A world of separation cant stop Army Spc. Daniel Brennan from spending Sunday afternoon with his family.
Brennan is deployed to Afghanistan with the National Guards 48th Brigade Infantry Combat Team. But earlier this week, he spent some time at grandmas house back in Macon via Skype, a service that allows people to communicate through computer video.
The service and others like it are widely used by troops as a way to feel closer to family members back home.
His family makes it a group affair when they Skype with him.
His grandparents, mother and cousin all gathered around a laptop to visit with Brennan.
It means a lot to me, because I like to see if hes keeping his hair cut, said his grandmother, Martha Batchelor.
Brennan, an artilleryman, was a Georgia Southern student when he got called up. The unit shipped out in January and is helping shut down bases as the U.S. prepares to withdraw.
At first, when they made the connection Sunday, Brennan could be heard only, saying Can you see me now? Then his face popped up.
There you are! his family said in unison.
Each family member took turns in front of the computer screen.
The first was his grandmother, who bought the laptop and a new smartphone just to communicate with him. His cousin, Staff Sgt. Stephanie Wammock, leaned over her shoulder.
Wammock is also in the 48th Brigade and deployed in 2009.
As they talked, it was about 8 p.m. -- the end of Brennans workday -- in Afghanistan.
How are you?, his grandmother asked him.
Im doing good, he said. Im tired.
Waah, waah, Wammock retorted. Suck it up, buttercup.
They covered a wide range of subjects, from Brennans truck that needs repairing to his moms new haircut.
But one subject they dont talk about is the war.
He cant really talk about it, and we dont want to remind him of it, his grandmother said beforehand.
His grandfather, Robert Batchelor, asked him if he was working out.
Every day, Brennan replied.
The connection was a little shaky, and they lost him at one point before connecting again. Wammock said when she was in Afghanistan, Skype was around but it wasnt used much at all because the technology wasnt there to maintain a connection.
Brennans grandparents and mom said they have felt more at ease due to the communication technology than when Wammock was deployed.
They talked to her only every couple of weeks via phone -- and usually not for very long.
Mount de Sales grad
When everyone was done catching up, Brennan spent a few minutes talking to The Telegraph about services like Skype and what it means to troops serving overseas. He said its widely used and its common to see his fellow troops walking around the base, looking into their phones at someone back home.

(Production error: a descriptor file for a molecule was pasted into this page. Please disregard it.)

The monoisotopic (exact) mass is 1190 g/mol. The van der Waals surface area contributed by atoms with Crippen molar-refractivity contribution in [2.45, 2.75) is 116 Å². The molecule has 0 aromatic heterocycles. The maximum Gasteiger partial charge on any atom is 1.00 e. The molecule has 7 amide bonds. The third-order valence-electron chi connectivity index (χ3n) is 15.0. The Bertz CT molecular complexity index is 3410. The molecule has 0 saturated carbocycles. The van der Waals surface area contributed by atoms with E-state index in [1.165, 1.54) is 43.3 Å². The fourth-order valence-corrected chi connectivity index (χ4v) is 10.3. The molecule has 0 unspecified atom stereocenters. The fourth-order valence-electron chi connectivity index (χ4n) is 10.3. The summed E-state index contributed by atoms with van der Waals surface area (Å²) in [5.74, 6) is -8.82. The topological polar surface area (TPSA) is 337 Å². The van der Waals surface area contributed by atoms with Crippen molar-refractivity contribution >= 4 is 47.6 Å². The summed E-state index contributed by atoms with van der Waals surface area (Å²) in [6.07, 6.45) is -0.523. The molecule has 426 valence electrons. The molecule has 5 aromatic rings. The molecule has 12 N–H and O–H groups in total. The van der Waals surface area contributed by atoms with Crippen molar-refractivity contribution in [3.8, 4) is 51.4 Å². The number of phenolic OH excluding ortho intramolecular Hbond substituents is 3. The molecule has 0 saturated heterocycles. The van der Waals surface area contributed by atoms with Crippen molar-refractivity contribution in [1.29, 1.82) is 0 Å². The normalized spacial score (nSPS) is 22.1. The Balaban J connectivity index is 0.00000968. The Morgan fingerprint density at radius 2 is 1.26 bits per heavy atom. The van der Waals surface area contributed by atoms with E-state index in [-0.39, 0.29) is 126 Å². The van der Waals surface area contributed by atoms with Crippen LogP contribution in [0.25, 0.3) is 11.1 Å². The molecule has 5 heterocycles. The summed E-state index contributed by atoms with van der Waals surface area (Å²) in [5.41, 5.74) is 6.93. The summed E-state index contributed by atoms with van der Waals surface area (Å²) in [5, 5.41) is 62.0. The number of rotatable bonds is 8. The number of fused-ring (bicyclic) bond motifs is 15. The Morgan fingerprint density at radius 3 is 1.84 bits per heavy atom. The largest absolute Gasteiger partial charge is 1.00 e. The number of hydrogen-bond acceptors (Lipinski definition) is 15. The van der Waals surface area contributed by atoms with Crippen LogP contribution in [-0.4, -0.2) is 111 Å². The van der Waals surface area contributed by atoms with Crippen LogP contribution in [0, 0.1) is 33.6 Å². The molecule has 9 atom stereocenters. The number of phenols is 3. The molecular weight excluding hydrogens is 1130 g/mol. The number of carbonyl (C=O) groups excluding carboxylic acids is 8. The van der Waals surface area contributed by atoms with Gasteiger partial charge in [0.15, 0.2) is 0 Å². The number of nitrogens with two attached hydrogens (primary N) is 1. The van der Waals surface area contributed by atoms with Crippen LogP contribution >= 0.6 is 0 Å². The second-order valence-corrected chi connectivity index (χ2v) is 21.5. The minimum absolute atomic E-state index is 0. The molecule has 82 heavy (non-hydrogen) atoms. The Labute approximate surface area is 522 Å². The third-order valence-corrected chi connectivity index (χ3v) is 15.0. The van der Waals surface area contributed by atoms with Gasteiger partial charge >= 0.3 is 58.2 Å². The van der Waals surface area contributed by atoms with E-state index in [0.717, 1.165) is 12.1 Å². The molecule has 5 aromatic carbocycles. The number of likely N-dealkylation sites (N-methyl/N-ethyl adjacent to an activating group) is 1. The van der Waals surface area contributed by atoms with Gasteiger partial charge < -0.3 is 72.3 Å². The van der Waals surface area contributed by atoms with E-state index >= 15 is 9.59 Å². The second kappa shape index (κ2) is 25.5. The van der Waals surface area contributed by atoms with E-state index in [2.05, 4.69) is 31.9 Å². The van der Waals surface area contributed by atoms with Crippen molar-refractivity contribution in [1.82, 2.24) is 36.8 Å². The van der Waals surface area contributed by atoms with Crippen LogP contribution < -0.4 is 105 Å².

He said he often prefers just to talk on the phone because the connection is better, but seeing his family lifts his spirits.
Its always great to see them, he said. I love them, so anytime I get to see them it makes me feel like Im there. Not too far away, at least.
Brennan graduated from Mount de Sales Academy and was a multisport athlete. He was a kicker on the football team and was ranked third in the state in wrestling.
Its not just Skype bringing soldiers closer to their families. Brennan is also a frequent texter. His mom likes that quite a bit because if there is a serious incident in Afghanistan that makes the news, he has orders to immediately text K to signify that he is OK. He sends her a text every morning when he gets up and every night when he goes to bed.
He also communicates frequently through Facebook. When he told his mom to deliver a message to another relative who was not on Facebook, he was advised just to call.
You know, that prehistoric thing called the telephone we sometimes have to use, Wammock said.
Capt. Kevin Wilson, a behavioral health officer deployed with the brigade, said technology like Skype boosts the morale of deployed troops. It helps them stay connected, he said. When there is a frustrating day here, they can call home.
He uses Skype regularly to communicate with his family.
My youngest daughter said (deployment) hasnt been as hard as she thought it would be, he said.
Before the school year ended, one soldier in the brigade from Atlanta Skyped weekly with his daughters class at school.
Wilsons father served in World War II, and when soldiers left for war then, their families most likely didnt lay eyes on them again until the war ended.
You just wrote a letter, he said, and it would take a while for it to get back.
To contact writer Wayne Crenshaw, call 256-9725.